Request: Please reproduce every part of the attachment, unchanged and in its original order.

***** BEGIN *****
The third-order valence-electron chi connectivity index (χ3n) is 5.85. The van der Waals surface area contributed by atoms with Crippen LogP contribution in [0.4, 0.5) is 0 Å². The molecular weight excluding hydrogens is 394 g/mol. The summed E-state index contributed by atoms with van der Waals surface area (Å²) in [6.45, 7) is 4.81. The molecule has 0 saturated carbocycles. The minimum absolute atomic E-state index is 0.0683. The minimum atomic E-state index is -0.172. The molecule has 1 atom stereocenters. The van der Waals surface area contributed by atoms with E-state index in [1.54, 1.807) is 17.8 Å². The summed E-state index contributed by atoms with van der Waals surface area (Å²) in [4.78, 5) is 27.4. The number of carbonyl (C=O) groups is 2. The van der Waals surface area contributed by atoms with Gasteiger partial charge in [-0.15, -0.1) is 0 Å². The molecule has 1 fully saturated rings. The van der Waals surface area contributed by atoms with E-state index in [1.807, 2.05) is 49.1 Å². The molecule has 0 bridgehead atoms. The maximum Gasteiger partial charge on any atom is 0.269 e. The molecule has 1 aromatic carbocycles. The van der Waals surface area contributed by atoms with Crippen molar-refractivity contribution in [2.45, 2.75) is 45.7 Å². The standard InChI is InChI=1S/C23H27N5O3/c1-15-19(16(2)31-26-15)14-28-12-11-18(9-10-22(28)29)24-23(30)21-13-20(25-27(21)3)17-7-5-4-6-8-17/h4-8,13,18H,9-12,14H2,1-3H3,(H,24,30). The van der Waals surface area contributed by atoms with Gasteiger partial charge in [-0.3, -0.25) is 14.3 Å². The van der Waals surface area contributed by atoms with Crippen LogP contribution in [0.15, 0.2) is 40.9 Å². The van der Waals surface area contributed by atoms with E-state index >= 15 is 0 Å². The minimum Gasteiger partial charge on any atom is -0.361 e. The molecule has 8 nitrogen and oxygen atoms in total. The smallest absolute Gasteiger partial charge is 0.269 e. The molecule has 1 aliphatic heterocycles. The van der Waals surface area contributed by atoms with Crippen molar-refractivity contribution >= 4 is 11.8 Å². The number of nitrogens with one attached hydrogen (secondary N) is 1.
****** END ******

The third-order valence-electron chi connectivity index (χ3n) is 5.85. The van der Waals surface area contributed by atoms with Crippen LogP contribution in [0.4, 0.5) is 0 Å². The molecular weight excluding hydrogens is 394 g/mol. The summed E-state index contributed by atoms with van der Waals surface area (Å²) in [6.45, 7) is 4.81. The molecule has 0 saturated carbocycles. The minimum absolute atomic E-state index is 0.0683. The minimum atomic E-state index is -0.172. The molecule has 1 atom stereocenters. The van der Waals surface area contributed by atoms with E-state index in [1.54, 1.807) is 17.8 Å². The summed E-state index contributed by atoms with van der Waals surface area (Å²) in [4.78, 5) is 27.4. The number of carbonyl (C=O) groups is 2. The van der Waals surface area contributed by atoms with Gasteiger partial charge in [-0.15, -0.1) is 0 Å². The molecule has 1 fully saturated rings. The van der Waals surface area contributed by atoms with E-state index in [1.807, 2.05) is 49.1 Å². The molecule has 0 bridgehead atoms. The maximum Gasteiger partial charge on any atom is 0.269 e. The molecule has 1 aromatic carbocycles. The van der Waals surface area contributed by atoms with Crippen molar-refractivity contribution in [2.45, 2.75) is 45.7 Å². The standard InChI is InChI=1S/C23H27N5O3/c1-15-19(16(2)31-26-15)14-28-12-11-18(9-10-22(28)29)24-23(30)21-13-20(25-27(21)3)17-7-5-4-6-8-17/h4-8,13,18H,9-12,14H2,1-3H3,(H,24,30). The van der Waals surface area contributed by atoms with Gasteiger partial charge in [-0.3, -0.25) is 14.3 Å². The van der Waals surface area contributed by atoms with Crippen LogP contribution in [0.15, 0.2) is 40.9 Å². The van der Waals surface area contributed by atoms with E-state index >= 15 is 0 Å². The minimum Gasteiger partial charge on any atom is -0.361 e. The molecule has 8 nitrogen and oxygen atoms in total. The smallest absolute Gasteiger partial charge is 0.269 e. The molecule has 1 aliphatic heterocycles. The van der Waals surface area contributed by atoms with Crippen molar-refractivity contribution >= 4 is 11.8 Å². The number of nitrogens with one attached hydrogen (secondary N) is 1.